Casio DG-20 guitar teardown
I bought a Casio DG-20 digital Midi guitar a few years ago thinking that it would be a cheap way to input Midi data into my sequencer using guitar fingering. I was partially right, but the feel of the instrument is not quite the same as a real guitar. The pressure-sensitive fingerboard is certainly unique, as I don’t know of any other controller that detects input in quite the same way.
My particular instrument was purchased on eBay from a person whom I think really didn’t know much about the guitar or its history. When I got it I noticed that the neck was bowed and there were several dead spots on the fretboard. All in all, it was in working order though, so given the rarity of these things I wasn’t too devastated.
I have made one previous attempt at tearing the guitar down in order to see if I can fix it. I didn’t have time to completely figure out how to get the neck off of the guitar in order to see what was wrong with it. Here I will document the second teardown attempt, which has been successful so far.
Step 1 – Remove the back of the guitar
In order to get started, we need to remove the back of the guitar. There are components attached to both halves of the guitar, so it may be more accurate to say that we are just opening the thing up, or splitting the halves open. Remove all of the screws in the back except for the screw that holds the strap button on. Note that the metal back plate that attaches the heel of the neck must be removed in order to open the guitar up.
Step 2 – Remove the neck
Once we have the guitar open, in order to remove the neck we need to remove the two screws that are still holding the neck on that are located in the area between the heel posts that stick up toward the back of the instrument. There are also three nuts that must be removed. The nuts are located just to the right of the heel of the neck in the picture above. These nuts hold the metal stay that keeps the rubber contacts of the fretboard in contact with the ‘common’ wiring. There is one extra nut that attaches a ground connection eyelet. Once the last nuts and screws have been removed, the neck will lift clear of the body easily. If there is any resistance double check that the screws and nuts have all been removed.
Step 3 – Remove the fingerboard
The fingerboard is held on by double-sided adhesive tape and two small allen bolts near the nut. First, remove the allen bolts using a 1.5mm allen wrench. The bolts can be exposed by gently pulling back the rubber fingerboard material near the nut of the guitar as shown in the photograph above. Once the allen bolts have been removed, carefully pry the fingerboard circuit board up from the neck of the guitar, starting at the heel of the neck and working slowly up toward the nut. Since the end of the board is exposed near the heel, you can pull up gently on the end of the board to get started, and then insert a thin screwdriver several inches down the neck to start prying up the fingerboard. Continue along the length of the fingerboard until the whole board is free of the neck.
The screws that were supposed to be holding the metal truss rod in place were rattling around inside of the neck. Also there was some damage to the screw holes where the screws were supposed to go. I’m not sure if the instrument was dropped, causing the screws to shear off, or if someone had already opened the neck up to try to fix it before. The metal bar is quite heavy, and seems to serve a dual purpose: to keep the neck straight and to balance the weight of the guitar.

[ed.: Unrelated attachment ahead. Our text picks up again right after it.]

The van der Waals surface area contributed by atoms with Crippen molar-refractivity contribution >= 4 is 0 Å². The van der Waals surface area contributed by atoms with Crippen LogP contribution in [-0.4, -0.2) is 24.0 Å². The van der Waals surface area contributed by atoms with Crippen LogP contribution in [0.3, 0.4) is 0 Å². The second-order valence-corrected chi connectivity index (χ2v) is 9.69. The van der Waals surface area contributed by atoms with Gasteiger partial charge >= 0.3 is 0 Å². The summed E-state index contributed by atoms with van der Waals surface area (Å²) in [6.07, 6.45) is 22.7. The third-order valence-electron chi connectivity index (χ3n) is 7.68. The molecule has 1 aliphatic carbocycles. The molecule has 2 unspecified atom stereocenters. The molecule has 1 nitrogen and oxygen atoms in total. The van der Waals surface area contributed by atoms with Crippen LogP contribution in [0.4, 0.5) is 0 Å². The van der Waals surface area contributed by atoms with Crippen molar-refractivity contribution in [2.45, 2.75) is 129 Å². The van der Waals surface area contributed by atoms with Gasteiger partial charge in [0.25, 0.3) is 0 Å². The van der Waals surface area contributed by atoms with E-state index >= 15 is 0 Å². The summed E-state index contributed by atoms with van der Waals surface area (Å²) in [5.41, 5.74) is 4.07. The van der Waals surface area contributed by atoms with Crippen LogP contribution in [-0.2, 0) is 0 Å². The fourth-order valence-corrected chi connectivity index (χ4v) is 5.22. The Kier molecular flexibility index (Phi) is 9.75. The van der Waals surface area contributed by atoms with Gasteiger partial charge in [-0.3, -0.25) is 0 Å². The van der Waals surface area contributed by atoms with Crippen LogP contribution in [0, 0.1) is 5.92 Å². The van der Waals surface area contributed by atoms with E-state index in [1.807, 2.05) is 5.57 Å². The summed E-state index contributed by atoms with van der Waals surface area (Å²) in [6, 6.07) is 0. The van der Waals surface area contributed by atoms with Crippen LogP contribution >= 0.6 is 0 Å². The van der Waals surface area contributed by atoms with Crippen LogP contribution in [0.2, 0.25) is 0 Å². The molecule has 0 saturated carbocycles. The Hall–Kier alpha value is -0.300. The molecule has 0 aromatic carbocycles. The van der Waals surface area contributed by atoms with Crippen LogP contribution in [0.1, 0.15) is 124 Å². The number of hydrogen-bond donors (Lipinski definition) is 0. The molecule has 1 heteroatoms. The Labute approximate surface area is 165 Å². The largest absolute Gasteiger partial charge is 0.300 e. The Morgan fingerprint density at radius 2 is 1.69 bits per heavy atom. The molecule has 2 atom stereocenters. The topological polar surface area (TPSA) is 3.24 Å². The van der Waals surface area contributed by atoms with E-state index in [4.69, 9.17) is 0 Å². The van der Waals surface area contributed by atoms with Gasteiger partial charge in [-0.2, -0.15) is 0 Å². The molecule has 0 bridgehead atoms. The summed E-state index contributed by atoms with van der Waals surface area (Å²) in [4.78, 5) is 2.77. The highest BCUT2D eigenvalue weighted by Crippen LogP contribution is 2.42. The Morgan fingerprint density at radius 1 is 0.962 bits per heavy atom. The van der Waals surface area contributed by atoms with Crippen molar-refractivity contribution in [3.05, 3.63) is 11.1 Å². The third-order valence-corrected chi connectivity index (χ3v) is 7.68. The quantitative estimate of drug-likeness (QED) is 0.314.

Now that the fingerboard has been removed, the hard stuff is over. The rubber contact material will just pull off of the contact circuit board, as the only thing holding it on now is a small grove in the rubber material into which the edge of the circuit board fits. In the next picture we can see the contact surface of the circuit board and the contact surface of the underside of the rubber fingerboard.
Notes on the fingerboard design and operation
The integrated circuits that can be seen on the reverse side of the fingerboard are actually diode arrays that are intended to prevent ‘ghosting’ of finger presses. Since the operation of the guitar requires that multiple finger presses be accurately read by the guitar logic, diodes must be installed to prevent false keypresses from being registered. Note that this is not the same as debouncing. The wiring layout of the fretboard is a simple matrix, which is probably scanned by the input controller logic to determine which frets are being fingered. There is a really good explanation of key scanning and ghosting here. The datasheet for the diode arrays can be found here.
Fixing the dead frets
The resistive contact technology used in this guitar is the same that is used in most synth-action keyboards. Therefore, I am pretty confident that this controller can be fixed by using conductive paint (found in automotive windshield defroster repair kits) on the rubber contact strips of the fretboard. I have repaired my Edirol PCR-30 keyboard in this way. However, there also appears to be some damage to the ribbon cable wiring that is used to connect the fretboard to the rest of the guitar circuits. The ribbon cable was pinched severely in the heel of the guitar when it was reassembled by a previous owner. I’ll detail the repairs in a follow-up post. In the meantime I’ll share a few close-up detail shots that I took of the fretboard assembly.
Close-up of the rubber fret contacts
Close up of the circuit board contacts. Note that the fret itself would fall in the space between the contacts.
Detail of the Sanyo diode IC used